Target extends solar commitment with two innovations
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Target Corp. is extending its progress to renewable energy and making progress on its goal to have 500 buildings with rooftop solar panels by 2020.
The discounter, which currently has over 350 completed solar projects, kicked off its first combined solar and solar powered battery storage project this year, in Kona, Hawaii, in partnership with SunPower. The 910-kilowatt solar system and 250-kilowatt battery will provide over 40% of the Kona store’s energy, and capture energy during the day that will power the store’s lights, refrigeration and other essential needs later in the day.
The solar-and-storage combo will serve as a case study for the integration of clean, renewable power for other Target locations. By the end of 2017, Target plans to complete rooftop panel installations at all six of its stores across Hawaii, which offsets one-third of each building’s energy.
“As a leader in corporate solar adoption, Target sees the value of adding storage solutions to hedge against rising electricity costs, increase energy security, and meet aggressive sustainability goals,” says Nam Nguyen, senior VP, commercial, SunPower. “With extensive experience helping commercial customers maximize their solar-plus-storage investments, SunPower looks forward to supporting Target in this smart energy investment.”
Target also announced plans to install an additional 10 or more solar rooftop projects in 2017 in Arizona, where it already has 13 rooftop installations. The retailer recently unveiled its largest completed solar array, which located atop its distribution center in Phoenix. In a first, the array is in the shape of Target’s iconic bullseye logo. It will produce just under 3,000 megawatt hours of energy each year.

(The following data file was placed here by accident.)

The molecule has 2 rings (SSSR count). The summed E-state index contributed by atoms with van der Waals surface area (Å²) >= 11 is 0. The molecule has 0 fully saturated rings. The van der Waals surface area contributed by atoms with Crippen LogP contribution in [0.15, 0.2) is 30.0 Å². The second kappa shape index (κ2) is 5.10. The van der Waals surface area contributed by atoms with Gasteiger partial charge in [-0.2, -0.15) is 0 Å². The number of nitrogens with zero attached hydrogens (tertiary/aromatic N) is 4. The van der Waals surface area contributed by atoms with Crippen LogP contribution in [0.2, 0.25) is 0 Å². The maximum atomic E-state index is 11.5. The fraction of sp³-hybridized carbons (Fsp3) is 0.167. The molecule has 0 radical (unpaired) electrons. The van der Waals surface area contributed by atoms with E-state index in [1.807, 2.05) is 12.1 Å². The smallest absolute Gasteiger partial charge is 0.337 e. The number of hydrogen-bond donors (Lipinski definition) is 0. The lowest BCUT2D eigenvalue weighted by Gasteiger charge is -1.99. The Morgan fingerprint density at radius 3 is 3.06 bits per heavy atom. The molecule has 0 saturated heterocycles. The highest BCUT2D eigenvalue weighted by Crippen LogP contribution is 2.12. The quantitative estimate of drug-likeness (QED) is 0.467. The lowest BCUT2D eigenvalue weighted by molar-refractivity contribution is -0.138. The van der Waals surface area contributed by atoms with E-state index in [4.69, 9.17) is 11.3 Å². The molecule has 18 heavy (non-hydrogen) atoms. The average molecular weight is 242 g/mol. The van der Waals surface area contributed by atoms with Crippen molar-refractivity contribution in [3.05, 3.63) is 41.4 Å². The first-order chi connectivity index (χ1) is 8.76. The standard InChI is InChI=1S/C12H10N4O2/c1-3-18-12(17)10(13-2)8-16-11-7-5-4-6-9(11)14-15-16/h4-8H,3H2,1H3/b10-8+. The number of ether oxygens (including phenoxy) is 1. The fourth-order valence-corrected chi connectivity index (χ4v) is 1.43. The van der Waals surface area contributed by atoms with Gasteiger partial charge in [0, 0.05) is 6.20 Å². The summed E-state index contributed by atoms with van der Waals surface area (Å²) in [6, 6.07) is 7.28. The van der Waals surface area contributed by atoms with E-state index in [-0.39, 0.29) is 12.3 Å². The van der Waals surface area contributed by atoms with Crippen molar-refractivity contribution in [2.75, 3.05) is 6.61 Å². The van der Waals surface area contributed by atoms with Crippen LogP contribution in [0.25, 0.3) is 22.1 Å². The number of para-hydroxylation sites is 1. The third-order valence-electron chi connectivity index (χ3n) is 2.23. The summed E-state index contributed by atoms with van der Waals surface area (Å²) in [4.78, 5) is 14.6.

“We are honored to have worked with Target over a number of years to deliver low-carbon, reliable solar energy to many of their locations across the U.S.,” said Robert Scheuermann, president, SoCore Energy. “The latest additions in Arizona are particularly exciting, as they are not only some of the largest installations to date, but the design of the ‘bullseye’ rooftop solar panels is unique (and fun), and clearly reflects the importance of renewable energy to Target and delivers reliable, cost effective energy to the site every day.”
In addition, Target added its first rooftop panels in the state of Colorado to a Denver-area store in March. By the end of the year, it will have rooftop solar on five of its Colorado stores.